15 November 2022

The rise of prostate cancer and oral cancers in men

Prostate cancer is nearly on par with lung cancer as the most common cancer in men, while oncologists are also concerned with the rise of HPV-related male cancers.

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Lung cancer is the second most prevalent cancer worldwide and the most commonly diagnosed in men (15.4% of all cancers)  – but the incidence of prostate cancer is almost as high, representing 15.1% of all male cancer diagnosis.

The number of lung cancer cases and related deaths are largely decreasing as more people quit smoking and early detection and treatment protocols improve – at least where these resources exist and where there has been a successful implementation of measures recommended by WHO’s Framework Convention on Tobacco Control to regulate and curbthe consumption of tobacco.

The incidence of prostate cancer, however, is rising significantly. Prof. Jeff Dunn AO, President of UICC and Chief of Mission and Head of Research at the Prostate Cancer Foundation of Australia, highlighted in an opinion piece published in July, a rise of 34% in one year of the number of men diagnosed with prostate cancer in Australia – overtaking breast cancer as the most common form of cancer in the country overall.

Furthermore, this is affecting younger men who are being diagnosed at more advanced stages of the disease. In another article published in September, Prof. Jeff Dunn called for dispelling the myth that prostate cancer is “an old’s man disease” and that “men will die with it, not from it.”

“I have news for you. More than 3,500 men aged under 59 are diagnosed with [prostate cancer] every single year [in Australia], one of them will die roughly every five days, and often younger men get more aggressive forms of the disease”.
–    Prof. Jeff Dunn AO, President of UICC, Chief of Mission and Head of Research at the Prostate Cancer Foundation of Australia

This is not an isolated situation. According to an article published this year in Frontiers Public Health, prostate cancer is the most frequently diagnosed cancer in 112 countries and the leading cause of cancer death in 48 countries, accounting for more than 1.4 million cases and over 375,000 deaths, similar to the number of deaths caused by cervical cancer. These numbers are expected to nearly double by 2040

The early detection of prostate cancer – as with other common cancers – virtually guarantees successful treatment, when the resources exist to do so, as the five-year survival rate for a stage 1 diagnosis is nearly 100%. For this reason, Prof. Dunn called in Australia for the “urgent review of Clinical Guidelines for PSA testing, which measures prostate-specific antigen levels in the bloodstream.”

“Today, more than 70 per cent of men with low-risk non-aggressive cancers will be treated with safe and effective surveillance strategies. And if their prostate cancers change and grow, we take action to treat them, immediately, thereby reducing risks of death.”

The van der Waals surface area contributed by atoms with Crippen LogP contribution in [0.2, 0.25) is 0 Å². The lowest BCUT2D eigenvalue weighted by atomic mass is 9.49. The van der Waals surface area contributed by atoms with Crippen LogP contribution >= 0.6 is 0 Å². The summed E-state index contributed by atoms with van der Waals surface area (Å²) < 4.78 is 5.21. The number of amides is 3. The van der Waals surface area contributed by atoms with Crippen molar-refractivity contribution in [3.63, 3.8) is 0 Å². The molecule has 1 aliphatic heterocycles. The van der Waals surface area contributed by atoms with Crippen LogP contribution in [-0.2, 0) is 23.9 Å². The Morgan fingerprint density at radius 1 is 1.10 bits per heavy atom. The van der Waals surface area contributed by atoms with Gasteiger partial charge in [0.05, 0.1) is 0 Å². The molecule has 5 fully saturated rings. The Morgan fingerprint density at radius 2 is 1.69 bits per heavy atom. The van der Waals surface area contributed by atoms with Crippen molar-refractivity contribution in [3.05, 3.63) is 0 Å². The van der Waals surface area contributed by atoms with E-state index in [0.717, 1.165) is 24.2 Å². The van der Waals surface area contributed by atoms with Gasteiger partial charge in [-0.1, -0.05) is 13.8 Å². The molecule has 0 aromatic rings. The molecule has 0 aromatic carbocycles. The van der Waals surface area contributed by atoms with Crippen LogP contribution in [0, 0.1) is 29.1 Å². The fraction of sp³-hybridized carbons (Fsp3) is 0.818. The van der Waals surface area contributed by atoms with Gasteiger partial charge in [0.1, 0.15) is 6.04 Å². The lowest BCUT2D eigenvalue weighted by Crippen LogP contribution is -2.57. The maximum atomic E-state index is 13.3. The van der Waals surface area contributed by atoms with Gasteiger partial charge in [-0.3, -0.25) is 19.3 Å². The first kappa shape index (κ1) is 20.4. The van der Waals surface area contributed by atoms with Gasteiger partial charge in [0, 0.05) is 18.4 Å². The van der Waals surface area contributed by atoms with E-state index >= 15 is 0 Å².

–    Prof. Jeff Dunn AO, President of UICC, Chief of Mission and Head of Research at the Prostate Cancer Foundation of Australia

HPV-related male cancers

Head and Neck Cancer (HNC) specialists are also concerned about a rise in the number of middle throat cancers among men, despite declining smoking rates. This increase in oropharyngeal cancers – where the tonsils and base of the tongue are located – is largely attributable to the human papillomavirus (HPV), which causes the majority of cervical cancers in women.

A study published over ten years ago already reported an increase in the US of 225% in the number of HPV-related middle throat cancers between 1988 and 2004, compared to a decline of 50% in non-HPV-related oropharyngeal cancers in the same period. The rise is occurring primarily among non-smoking, white, heterosexual males in their 50s and 60s, according to MD Anderson.

While more significant in high-income countries, this increase is also being seen in lower-income settings. In India, for instance, HNCs are the among the most common forms of cancer, due a high prevalence of tobacco consumption and alcohol intake, according to Prof. Anil D’Cruz, Immediate Past President of UICC and Director of Oncology at Apollo Hospitals. Prof. D’Cruz adds, however – and research shows – that there is also a rising incidence of HPV-related throat cancers in India also.

Oral cancers can often be detected early and at very low cost with a visual examination to check for typical discolourations of the mouth lining. HPV-related throat cancers, however, may grow slowly and only become noticeable as a lump in the neck, since the virus can remain dormant for years.

Since HPV can also cause anal and penile cancers in men, it is among the reasons advanced for extending routine HPV vaccination to boys. Particularly since, unlike pap smears for cervical cancer, there are currently no screening tests to detect HPV in the throat.

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Tuesday 15 November 2022

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